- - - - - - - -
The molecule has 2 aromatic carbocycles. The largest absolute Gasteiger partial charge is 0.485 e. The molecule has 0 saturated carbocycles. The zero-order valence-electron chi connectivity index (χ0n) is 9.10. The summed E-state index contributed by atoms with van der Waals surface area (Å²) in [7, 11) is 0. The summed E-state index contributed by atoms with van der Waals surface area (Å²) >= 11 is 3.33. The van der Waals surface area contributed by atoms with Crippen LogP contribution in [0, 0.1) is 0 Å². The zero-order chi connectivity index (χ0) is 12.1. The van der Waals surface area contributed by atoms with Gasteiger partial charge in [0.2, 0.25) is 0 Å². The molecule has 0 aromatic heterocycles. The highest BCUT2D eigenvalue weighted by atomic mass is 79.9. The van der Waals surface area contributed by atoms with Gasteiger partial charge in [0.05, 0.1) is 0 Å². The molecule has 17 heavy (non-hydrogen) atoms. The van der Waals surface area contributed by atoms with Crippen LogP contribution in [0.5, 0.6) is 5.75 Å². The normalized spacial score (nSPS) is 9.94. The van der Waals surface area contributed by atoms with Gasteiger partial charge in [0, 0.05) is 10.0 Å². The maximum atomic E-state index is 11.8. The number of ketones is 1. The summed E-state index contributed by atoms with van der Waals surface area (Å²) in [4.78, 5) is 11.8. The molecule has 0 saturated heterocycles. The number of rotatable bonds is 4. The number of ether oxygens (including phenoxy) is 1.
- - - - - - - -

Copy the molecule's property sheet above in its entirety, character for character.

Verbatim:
The molecule has 2 aromatic carbocycles. The largest absolute Gasteiger partial charge is 0.485 e. The molecule has 0 saturated carbocycles. The zero-order valence-electron chi connectivity index (χ0n) is 9.10. The summed E-state index contributed by atoms with van der Waals surface area (Å²) in [7, 11) is 0. The summed E-state index contributed by atoms with van der Waals surface area (Å²) >= 11 is 3.33. The van der Waals surface area contributed by atoms with Crippen LogP contribution in [0, 0.1) is 0 Å². The zero-order chi connectivity index (χ0) is 12.1. The van der Waals surface area contributed by atoms with Gasteiger partial charge in [0.2, 0.25) is 0 Å². The molecule has 0 aromatic heterocycles. The highest BCUT2D eigenvalue weighted by atomic mass is 79.9. The van der Waals surface area contributed by atoms with Gasteiger partial charge in [0.05, 0.1) is 0 Å². The molecule has 17 heavy (non-hydrogen) atoms. The van der Waals surface area contributed by atoms with Crippen LogP contribution in [0.5, 0.6) is 5.75 Å². The normalized spacial score (nSPS) is 9.94. The van der Waals surface area contributed by atoms with Gasteiger partial charge in [0, 0.05) is 10.0 Å². The maximum atomic E-state index is 11.8. The number of ketones is 1. The summed E-state index contributed by atoms with van der Waals surface area (Å²) in [4.78, 5) is 11.8. The molecule has 0 saturated heterocycles. The number of rotatable bonds is 4. The number of ether oxygens (including phenoxy) is 1.